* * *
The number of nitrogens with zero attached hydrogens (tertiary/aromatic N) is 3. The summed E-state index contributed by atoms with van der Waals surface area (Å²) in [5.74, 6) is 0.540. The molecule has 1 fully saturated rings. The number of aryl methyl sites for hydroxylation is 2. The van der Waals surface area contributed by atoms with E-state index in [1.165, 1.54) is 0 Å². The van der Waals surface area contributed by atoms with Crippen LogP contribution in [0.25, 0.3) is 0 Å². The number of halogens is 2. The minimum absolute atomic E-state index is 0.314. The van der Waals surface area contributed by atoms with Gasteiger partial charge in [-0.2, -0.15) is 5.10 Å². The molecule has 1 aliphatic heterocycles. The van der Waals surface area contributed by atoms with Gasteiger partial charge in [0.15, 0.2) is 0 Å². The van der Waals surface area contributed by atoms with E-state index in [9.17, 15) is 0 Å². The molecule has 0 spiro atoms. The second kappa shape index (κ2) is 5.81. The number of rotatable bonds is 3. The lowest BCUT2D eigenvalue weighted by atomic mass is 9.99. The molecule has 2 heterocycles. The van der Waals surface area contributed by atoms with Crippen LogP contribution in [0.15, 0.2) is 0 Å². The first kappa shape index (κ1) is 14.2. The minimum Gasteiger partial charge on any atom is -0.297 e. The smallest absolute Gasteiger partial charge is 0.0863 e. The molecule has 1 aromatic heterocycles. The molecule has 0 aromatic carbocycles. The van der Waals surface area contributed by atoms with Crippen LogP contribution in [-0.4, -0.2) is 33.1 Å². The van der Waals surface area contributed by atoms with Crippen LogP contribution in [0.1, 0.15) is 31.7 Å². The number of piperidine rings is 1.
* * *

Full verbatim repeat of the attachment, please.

The number of nitrogens with zero attached hydrogens (tertiary/aromatic N) is 3. The summed E-state index contributed by atoms with van der Waals surface area (Å²) in [5.74, 6) is 0.540. The molecule has 1 fully saturated rings. The number of aryl methyl sites for hydroxylation is 2. The van der Waals surface area contributed by atoms with E-state index in [1.165, 1.54) is 0 Å². The van der Waals surface area contributed by atoms with Crippen LogP contribution in [0.25, 0.3) is 0 Å². The number of halogens is 2. The minimum absolute atomic E-state index is 0.314. The van der Waals surface area contributed by atoms with Gasteiger partial charge in [-0.2, -0.15) is 5.10 Å². The molecule has 1 aliphatic heterocycles. The van der Waals surface area contributed by atoms with Gasteiger partial charge in [0.15, 0.2) is 0 Å². The van der Waals surface area contributed by atoms with E-state index in [9.17, 15) is 0 Å². The molecule has 0 spiro atoms. The second kappa shape index (κ2) is 5.81. The number of rotatable bonds is 3. The lowest BCUT2D eigenvalue weighted by atomic mass is 9.99. The molecule has 2 heterocycles. The van der Waals surface area contributed by atoms with Crippen LogP contribution in [0.15, 0.2) is 0 Å². The first kappa shape index (κ1) is 14.2. The minimum Gasteiger partial charge on any atom is -0.297 e. The smallest absolute Gasteiger partial charge is 0.0863 e. The molecule has 1 aromatic heterocycles. The molecule has 0 aromatic carbocycles. The van der Waals surface area contributed by atoms with Crippen LogP contribution in [-0.4, -0.2) is 33.1 Å². The van der Waals surface area contributed by atoms with Crippen LogP contribution in [0.1, 0.15) is 31.7 Å². The number of piperidine rings is 1.